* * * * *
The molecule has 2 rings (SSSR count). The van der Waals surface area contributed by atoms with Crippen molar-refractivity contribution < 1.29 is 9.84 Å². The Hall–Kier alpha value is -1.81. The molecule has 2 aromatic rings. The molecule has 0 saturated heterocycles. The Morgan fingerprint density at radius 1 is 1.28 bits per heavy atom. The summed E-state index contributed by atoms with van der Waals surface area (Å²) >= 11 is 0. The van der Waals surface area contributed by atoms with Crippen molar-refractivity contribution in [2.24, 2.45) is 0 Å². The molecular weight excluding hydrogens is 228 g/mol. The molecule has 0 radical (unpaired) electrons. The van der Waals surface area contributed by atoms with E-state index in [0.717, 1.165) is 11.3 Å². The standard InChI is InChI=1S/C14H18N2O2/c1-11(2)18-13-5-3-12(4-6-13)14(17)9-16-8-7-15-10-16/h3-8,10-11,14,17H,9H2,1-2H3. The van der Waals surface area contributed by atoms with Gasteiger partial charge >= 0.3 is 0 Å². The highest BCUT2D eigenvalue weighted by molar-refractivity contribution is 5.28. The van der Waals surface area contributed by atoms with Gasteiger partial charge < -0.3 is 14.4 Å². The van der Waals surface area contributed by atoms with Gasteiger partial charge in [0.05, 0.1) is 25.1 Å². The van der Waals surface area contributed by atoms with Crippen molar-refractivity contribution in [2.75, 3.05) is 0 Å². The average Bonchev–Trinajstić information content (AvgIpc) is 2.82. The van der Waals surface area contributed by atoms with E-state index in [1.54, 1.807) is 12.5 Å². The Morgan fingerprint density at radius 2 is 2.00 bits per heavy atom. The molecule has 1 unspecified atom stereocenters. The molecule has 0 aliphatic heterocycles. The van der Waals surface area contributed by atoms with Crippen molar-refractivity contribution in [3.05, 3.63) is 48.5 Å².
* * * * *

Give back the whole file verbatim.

The molecule has 2 rings (SSSR count). The van der Waals surface area contributed by atoms with Crippen molar-refractivity contribution < 1.29 is 9.84 Å². The Hall–Kier alpha value is -1.81. The molecule has 2 aromatic rings. The molecule has 0 saturated heterocycles. The Morgan fingerprint density at radius 1 is 1.28 bits per heavy atom. The summed E-state index contributed by atoms with van der Waals surface area (Å²) >= 11 is 0. The van der Waals surface area contributed by atoms with Crippen molar-refractivity contribution in [2.24, 2.45) is 0 Å². The molecular weight excluding hydrogens is 228 g/mol. The molecule has 0 radical (unpaired) electrons. The van der Waals surface area contributed by atoms with E-state index in [0.717, 1.165) is 11.3 Å². The standard InChI is InChI=1S/C14H18N2O2/c1-11(2)18-13-5-3-12(4-6-13)14(17)9-16-8-7-15-10-16/h3-8,10-11,14,17H,9H2,1-2H3. The van der Waals surface area contributed by atoms with Gasteiger partial charge >= 0.3 is 0 Å². The highest BCUT2D eigenvalue weighted by molar-refractivity contribution is 5.28. The van der Waals surface area contributed by atoms with Gasteiger partial charge < -0.3 is 14.4 Å². The van der Waals surface area contributed by atoms with Gasteiger partial charge in [0.05, 0.1) is 25.1 Å². The van der Waals surface area contributed by atoms with Crippen molar-refractivity contribution in [2.75, 3.05) is 0 Å². The average Bonchev–Trinajstić information content (AvgIpc) is 2.82. The van der Waals surface area contributed by atoms with E-state index in [1.54, 1.807) is 12.5 Å². The Morgan fingerprint density at radius 2 is 2.00 bits per heavy atom. The molecule has 1 unspecified atom stereocenters. The molecule has 0 aliphatic heterocycles. The van der Waals surface area contributed by atoms with Crippen molar-refractivity contribution in [3.05, 3.63) is 48.5 Å².